Al Gore says carbon polluters 'hacked' American democracy 'long before Putin'

Calling out the Republican party as "wedded to provable idiocy on climate science," Al Gore says it's time to "take back" American democracy and solve the world's most urgent crisis along the way.

Nearly a decade has passed since Gore accepted his Nobel Peace Prize after the release of "An Inconvenient Truth," and the former vice president returns to the silver screen when "An Inconvenient Sequel: Truth to Power," hits theaters this weekend.

From rising sea levels to "rain bombs," promoting awareness on climate change remains Gore's central issue, but his message has broadened to include a rallying cry against the power of big money in modern American politics -- a campaign beast he describes as central to the proliferation of climate change denial.

Al Gore in "An Inconvenient Sequel: Truth to Power":

Carbon Hackers

On Dec. 5, 2016, less than one month after Donald Trump won the 2016 presidential election, Al Gore met with the then-president elect at his Trump Tower abode in New York.

After warning that a Trump presidency would be a "climate catastrophe," Gore met with the billionaire businessman in hopes that a person who once deemed climate change a "hoax" and said he would "cancel" the Paris climate agreement while on the campaign trail could be eased out of hardline approaches to federal and global environmental policy.

"We're the only country in the entire world with a major political party wedded to provable idiocy on climate science," Gore tells AOL News. "There's an old saying that if you see a turtle on top of a fence post, you can be pretty sure it didn't get there by itself — and the same is true of these persistent levels of climate denial."

Gore describes a dark money ecosystem powered by fossil fuel giants who bankroll political action committees and lobbyists backing climate change-denying lawmakers and actively contrarian scientists who seek to sway public opinion on the scientific consensus that A. the Earth is warming, B. that warming is causing alarming changes to global weather patterns, and C. these hazardous outcomes are driven primarily by man.

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"[Denial has been] artificially created by the large carbon polluters who took a playbook from the tobacco companies and hired the same PR firms that previously hired actors and dressed them up as doctors to reassure people that there were no health consequences from smoking cigarettes," Gore says. "It's deeply unethical and immoral, but the carbon polluters have put so much money behind these efforts to create false doubts that they've pulled the wool over a lot of people's eyes."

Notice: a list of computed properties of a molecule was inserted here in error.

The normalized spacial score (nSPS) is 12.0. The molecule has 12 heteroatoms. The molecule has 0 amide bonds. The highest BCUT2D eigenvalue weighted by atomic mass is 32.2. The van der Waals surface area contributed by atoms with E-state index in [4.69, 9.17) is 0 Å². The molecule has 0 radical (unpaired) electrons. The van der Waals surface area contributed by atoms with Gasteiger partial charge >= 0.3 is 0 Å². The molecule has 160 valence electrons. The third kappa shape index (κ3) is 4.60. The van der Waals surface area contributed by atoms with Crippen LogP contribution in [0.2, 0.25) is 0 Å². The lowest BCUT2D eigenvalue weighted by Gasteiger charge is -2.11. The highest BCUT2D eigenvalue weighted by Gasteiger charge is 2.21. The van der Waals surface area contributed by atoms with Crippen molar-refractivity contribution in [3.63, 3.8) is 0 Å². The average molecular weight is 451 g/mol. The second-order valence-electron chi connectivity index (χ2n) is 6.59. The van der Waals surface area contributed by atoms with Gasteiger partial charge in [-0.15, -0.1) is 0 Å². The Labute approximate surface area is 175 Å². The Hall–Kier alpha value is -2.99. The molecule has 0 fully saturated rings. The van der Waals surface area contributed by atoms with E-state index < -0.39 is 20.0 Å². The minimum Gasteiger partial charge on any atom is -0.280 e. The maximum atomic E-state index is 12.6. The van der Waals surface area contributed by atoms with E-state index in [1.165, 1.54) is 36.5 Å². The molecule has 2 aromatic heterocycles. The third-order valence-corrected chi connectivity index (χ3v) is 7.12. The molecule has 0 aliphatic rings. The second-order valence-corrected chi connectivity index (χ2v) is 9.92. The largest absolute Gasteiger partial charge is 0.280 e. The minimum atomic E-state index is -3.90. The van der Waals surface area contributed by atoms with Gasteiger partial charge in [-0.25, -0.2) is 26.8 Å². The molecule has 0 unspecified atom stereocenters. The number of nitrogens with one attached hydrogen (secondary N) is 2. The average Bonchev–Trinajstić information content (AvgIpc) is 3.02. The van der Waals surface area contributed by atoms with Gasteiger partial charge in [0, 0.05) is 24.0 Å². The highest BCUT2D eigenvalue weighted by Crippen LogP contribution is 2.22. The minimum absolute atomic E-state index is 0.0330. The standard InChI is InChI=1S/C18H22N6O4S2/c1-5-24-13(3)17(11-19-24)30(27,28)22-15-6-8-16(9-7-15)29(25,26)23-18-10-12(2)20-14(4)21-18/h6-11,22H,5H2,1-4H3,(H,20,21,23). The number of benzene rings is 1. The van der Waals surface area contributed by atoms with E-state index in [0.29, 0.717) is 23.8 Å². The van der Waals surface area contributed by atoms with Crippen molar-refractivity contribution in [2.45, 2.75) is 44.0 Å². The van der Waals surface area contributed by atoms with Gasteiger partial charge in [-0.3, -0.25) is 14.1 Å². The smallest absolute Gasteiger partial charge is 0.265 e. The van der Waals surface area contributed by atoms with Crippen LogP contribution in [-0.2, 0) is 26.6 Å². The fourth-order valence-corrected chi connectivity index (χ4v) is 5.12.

Gore has revealed he spoke with Trump multiple times throughout the first months of his presidency, but admitted his thinking during discussions with the commander in chief after Trump pulled out of the Paris agreement in early June, saying, "I thought that there was a chance he would come to his senses, but I was wrong."

A majority of Americans -- including 57 percent of Republicans -- supported U.S. participation in the Paris deal, yet Trump ran as a populist candidate and prides himself as a president for the people and against "the swamp." Gore pushes back on this label in describing Trump as a president "in the grip" of corporate interests heavily vested in carbon, which scientists have deemed the driving force of climate change.

"Our democracy has been hacked by big money and lobbyists for polluters long before Putin hacked our democracy," Gore tells AOL News. "And too many politicians bow down to the large big money contributors because they feel like they have to beg them for money to buy TV ads."

According to the Center for Responsive Politics, workers in the oil and gas industries gave former presidential candidate Hillary Clinton $944,131 in campaign contributions, compared to $921,123 that Donald Trump received. While his campaign ended in July 2016, Bernie Sanders received $107,375 in contributions from the same donor pool. This, Gore says, signals a "healing" in American democracy.

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"The Bernie Sanders campaign, whether you agree with his agenda or not, proved that it's now possible to run a formidable campaign without taking any special interest money, but instead relying on small contributions on the internet," Gore says. "We are now beginning to see a turning in our democracy toward a restoration of the ability of the American people to reclaim what our founders intended us to have — a government of, by and for the people."

"Our democracy has been hacked by big money and lobbyists for polluters long before Putin hacked our democracy."